Browse Source

improved doc/ on profiling Tor

(Based on join work at
Pierre-Antoine Rault 3 years ago
1 changed files with 55 additions and 0 deletions
  1. 55 0

+ 55 - 0

@@ -142,6 +142,12 @@ run `make test-network`.
 We also have scripts to run integration tests using Stem.  To try them, set
 `STEM_SOURCE_DIR` to your Stem source directory, and run `test-stem`.
+Profiling Tor
+Ongoing notes about Tor profiling can be found at
 Profiling Tor with oprofile
@@ -167,6 +173,55 @@ Here are some basic instructions
    * `opcontrol --dump;`
    * `opreport -l that_dir/*`
  - Profit
+Profiling Tor with perf
+This works with a running Tor, and requires root.
+1. Decide how long you want to profile for. Start with (say) 30 seconds. If that
+   works, try again with longer times.
+2. Find the PID of your running tor process.
+3. Run `perf record --call-graph dwarf -p <PID> sleep <SECONDS>`
+   (You may need to do this as root.)
+   You might need to add `-e cpu-clock` as an option to the perf record line
+   above, if you are on an older CPU without access to hardware profiling
+   events, or in a VM, or something.
+4. Now you have a file. Have a look at it with `perf report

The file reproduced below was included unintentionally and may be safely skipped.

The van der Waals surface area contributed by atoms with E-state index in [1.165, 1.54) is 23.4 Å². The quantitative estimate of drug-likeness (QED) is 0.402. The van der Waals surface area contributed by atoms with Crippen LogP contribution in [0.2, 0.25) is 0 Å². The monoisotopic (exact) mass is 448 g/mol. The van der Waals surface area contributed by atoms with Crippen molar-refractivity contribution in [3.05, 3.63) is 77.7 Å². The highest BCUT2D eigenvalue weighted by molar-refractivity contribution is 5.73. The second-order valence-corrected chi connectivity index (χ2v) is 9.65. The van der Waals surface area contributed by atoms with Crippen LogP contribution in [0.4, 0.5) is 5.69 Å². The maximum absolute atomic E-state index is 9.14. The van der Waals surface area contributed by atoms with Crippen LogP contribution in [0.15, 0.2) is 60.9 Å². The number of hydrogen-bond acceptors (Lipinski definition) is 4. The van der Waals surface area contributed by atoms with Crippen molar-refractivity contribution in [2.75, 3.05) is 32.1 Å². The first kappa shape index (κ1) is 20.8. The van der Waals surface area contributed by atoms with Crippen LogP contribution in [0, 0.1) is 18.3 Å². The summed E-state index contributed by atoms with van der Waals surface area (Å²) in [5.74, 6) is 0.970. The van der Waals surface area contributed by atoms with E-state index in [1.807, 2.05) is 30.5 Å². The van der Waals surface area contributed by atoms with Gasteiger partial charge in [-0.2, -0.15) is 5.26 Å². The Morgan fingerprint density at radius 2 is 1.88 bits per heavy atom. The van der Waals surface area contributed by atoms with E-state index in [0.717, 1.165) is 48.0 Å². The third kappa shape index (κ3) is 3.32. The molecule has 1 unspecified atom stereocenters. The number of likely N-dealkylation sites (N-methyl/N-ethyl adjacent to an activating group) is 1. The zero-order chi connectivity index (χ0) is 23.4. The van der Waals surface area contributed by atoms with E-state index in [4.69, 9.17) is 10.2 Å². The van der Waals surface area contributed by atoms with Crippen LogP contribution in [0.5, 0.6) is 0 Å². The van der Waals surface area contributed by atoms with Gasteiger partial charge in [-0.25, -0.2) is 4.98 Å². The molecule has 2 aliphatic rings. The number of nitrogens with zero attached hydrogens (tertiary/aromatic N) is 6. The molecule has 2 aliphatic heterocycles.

+   --no-children --sort symbol,dso` or `perf report --no-children --sort
+   symbol,dso --stdio --header`. How does it look?
+5a. Once you have a nice big file, you can compress it, encrypt it,
+    and send it to your favorite Tor developers.
+5b. Or maybe you'd rather not send a nice big file. Who knows what's
+    in that!? It's kinda scary. To generate a less scary file, you can use `perf
+    report -g > <FILENAME>.out`. Then you can compress that and put it somewhere
+    public.
+Profiling Tor with gperftools aka Google-performance-tools
+This should work on nearly any unixy system. It doesn't seem to be compatible
+with RunAsDaemon though.
+Beforehand, install google-perftools.
+1. You need to rebuild Tor, hack the linking steps to add `-lprofiler` to the
+   libs. You can do this by adding `LIBS=-lprofiler` when you call `./configure`.
+Now you can run Tor with profiling enabled, and use the pprof utility to look at
+performance! See the gperftools manual for more info, but basically:
+2. Run `env CPUPROFILE=/tmp/profile src/or/tor -f <path/torrc>`. The profile file
+   is not written to until Tor finishes execuction.
+3. Run `pprof src/or/tor /tm/profile` to start the REPL.
 Generating and analyzing a callgraph